The Fiscal 2016 Budget

Hartford’s leaders passed a balanced budget for fiscal 2016.

Reports varied about the precise size of the budget gap leaders overcame. The Committee on the Restructuring of City Government reported the gap to be $40.4 million at their first meeting in January. The Mayor’s Message that accompanied the adopted budget noted that leadership mitigated a $48.7 million budget gap. The official press release on May 28th characterized the gap as “more than $40 million.”

Regardless of the exact figure, three primary strategies were used to bridge the majority of the $40+ million gap.

First, “sustainable department cuts” were made that saved $12.8 million. The description that accompanied the dollar figure noted that there would be no cuts in “essential” services. The savings came via increased efficiency and, by implication, cuts to unnamed non-essential services.

Next, the debt was restructured to reduce payments in fiscal 2016 by $12 million. The action was described as the “second phase” of debt restructurings, and it was noted that leadership planned to “gradually increase our existing debt service over the next five years.”

Finally, the City negotiated a deal with the Schools to spend $13 million that had been set aside by the Board of Education. The details of the agreement are not posted on the City’s website with the adopted budget. However, media reports have stated that in exchange for spending the $13 million, the City took on $11 million of school expenses in the capital improvement budget.

This year’s strategies did not include any efforts to address the structural nature of the budget gap.

Instead, the three primary strategies responsible for balancing the 2016 budget are likely to make the structural budget deficit worse in future years.

A recent police staffing report stated that the department is significantly understaffed. The police department is one of the “essential” public safety functions, raising immediate questions about whether department cuts are “sustainable.” The City has begun adding staff to backfill cuts made in this, and previous, budget cycles.

Restructuring the debt to reduce payments in fiscal 2016 and fiscal 2017 increased the payments in the future. Over the next two years Hartford is scheduled to pay off $2.24 million of the $424.9 million the City currently owes. The total owed will increase in coming years. The 2016 – 2020 Capital Improvement Plan that was approved in conjunction with the 2016 budget calls for over $378 million in net borrowing over the plan’s five year life (see page 17).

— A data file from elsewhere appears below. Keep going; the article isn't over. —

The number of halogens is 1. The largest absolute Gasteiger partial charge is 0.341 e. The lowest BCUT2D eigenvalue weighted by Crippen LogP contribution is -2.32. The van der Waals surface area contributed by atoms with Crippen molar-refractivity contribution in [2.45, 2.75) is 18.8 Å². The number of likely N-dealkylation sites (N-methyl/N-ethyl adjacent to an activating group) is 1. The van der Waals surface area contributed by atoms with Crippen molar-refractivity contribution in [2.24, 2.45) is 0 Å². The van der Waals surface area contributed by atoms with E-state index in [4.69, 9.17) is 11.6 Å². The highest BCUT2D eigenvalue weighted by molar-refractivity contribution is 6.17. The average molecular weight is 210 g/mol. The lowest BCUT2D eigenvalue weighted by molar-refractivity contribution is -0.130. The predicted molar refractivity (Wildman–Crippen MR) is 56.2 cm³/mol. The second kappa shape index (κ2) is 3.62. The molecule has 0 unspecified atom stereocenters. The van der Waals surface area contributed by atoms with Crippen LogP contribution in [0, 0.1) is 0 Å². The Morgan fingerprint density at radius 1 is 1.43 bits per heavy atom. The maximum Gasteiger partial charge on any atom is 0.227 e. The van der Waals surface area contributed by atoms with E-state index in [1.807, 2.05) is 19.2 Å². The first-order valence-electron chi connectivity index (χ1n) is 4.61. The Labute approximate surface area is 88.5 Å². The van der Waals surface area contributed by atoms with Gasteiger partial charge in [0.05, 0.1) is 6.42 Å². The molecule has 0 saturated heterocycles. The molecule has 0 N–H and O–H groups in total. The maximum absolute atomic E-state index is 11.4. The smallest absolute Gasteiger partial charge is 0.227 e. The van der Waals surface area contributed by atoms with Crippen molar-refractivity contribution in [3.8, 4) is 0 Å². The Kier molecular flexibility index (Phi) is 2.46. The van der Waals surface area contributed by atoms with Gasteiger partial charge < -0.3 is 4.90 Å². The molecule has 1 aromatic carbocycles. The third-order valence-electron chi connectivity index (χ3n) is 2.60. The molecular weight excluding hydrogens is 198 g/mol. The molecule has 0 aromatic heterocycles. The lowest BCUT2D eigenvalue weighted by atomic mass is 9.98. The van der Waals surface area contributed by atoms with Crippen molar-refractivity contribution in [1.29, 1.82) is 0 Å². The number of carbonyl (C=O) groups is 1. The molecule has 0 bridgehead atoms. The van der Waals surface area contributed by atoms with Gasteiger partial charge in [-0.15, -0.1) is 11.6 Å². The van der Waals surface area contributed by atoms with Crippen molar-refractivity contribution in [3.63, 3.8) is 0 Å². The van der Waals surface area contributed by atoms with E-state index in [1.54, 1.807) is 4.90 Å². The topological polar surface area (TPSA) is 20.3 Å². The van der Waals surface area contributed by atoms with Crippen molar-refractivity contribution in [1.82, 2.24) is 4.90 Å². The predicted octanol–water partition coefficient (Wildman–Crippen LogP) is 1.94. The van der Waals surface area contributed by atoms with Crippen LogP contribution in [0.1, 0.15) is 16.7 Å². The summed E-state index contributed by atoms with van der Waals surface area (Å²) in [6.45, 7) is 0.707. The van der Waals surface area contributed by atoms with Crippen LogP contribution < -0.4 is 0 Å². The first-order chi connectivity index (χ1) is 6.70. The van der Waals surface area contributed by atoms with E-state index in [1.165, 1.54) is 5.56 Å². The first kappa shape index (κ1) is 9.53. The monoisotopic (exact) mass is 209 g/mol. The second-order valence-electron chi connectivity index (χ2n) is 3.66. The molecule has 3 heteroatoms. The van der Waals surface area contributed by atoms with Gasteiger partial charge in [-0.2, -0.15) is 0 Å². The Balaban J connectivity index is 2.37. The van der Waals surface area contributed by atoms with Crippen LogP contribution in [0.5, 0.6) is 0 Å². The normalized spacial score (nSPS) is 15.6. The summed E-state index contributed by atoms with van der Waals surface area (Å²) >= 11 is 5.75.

If media reports about the deal with the Schools to spend money earmarked for post employment benefits are accurate, then effect is two-fold. Taking the $13 million reduced the funding status of the Schools’ benefits program. The $11 million in future debt/payments the City accepted from the Schools repays some value, but doesn’t make the Schools whole. The Schools still have to rebuild the account balance, and they lose out on all the potential investment income that the $13 million would have generated.

On the City side, the $11 million the City added to the Capital Improvement Plan in exchange for access to the $13 million represents additional future costs too. The practical result was that the City borrowed $13 million to spend on this year’s operating expenses, and will repay it over time. One could argue that getting $13 million and repaying $11 million over time is a good deal. For some people, companies, or municipalities, a negative interest rate loan like that would be a good deal (it’s an arbitrage opportunity). For others, those that repeatedly restructure their debt to postpone repayment, borrowing to meet current operating expenses has a negative overall impact. It increased Hartford’s debt burden and decreased Hartford’s financial flexibility.

All three of the primary budget “balancing” strategies involved manipulating expenses to make the 2016 income, expenses, and cash flow work. None of the three strategies will help put Hartford on a more sustainable financial path, and each one is much more likely to make the structural budget gap worse.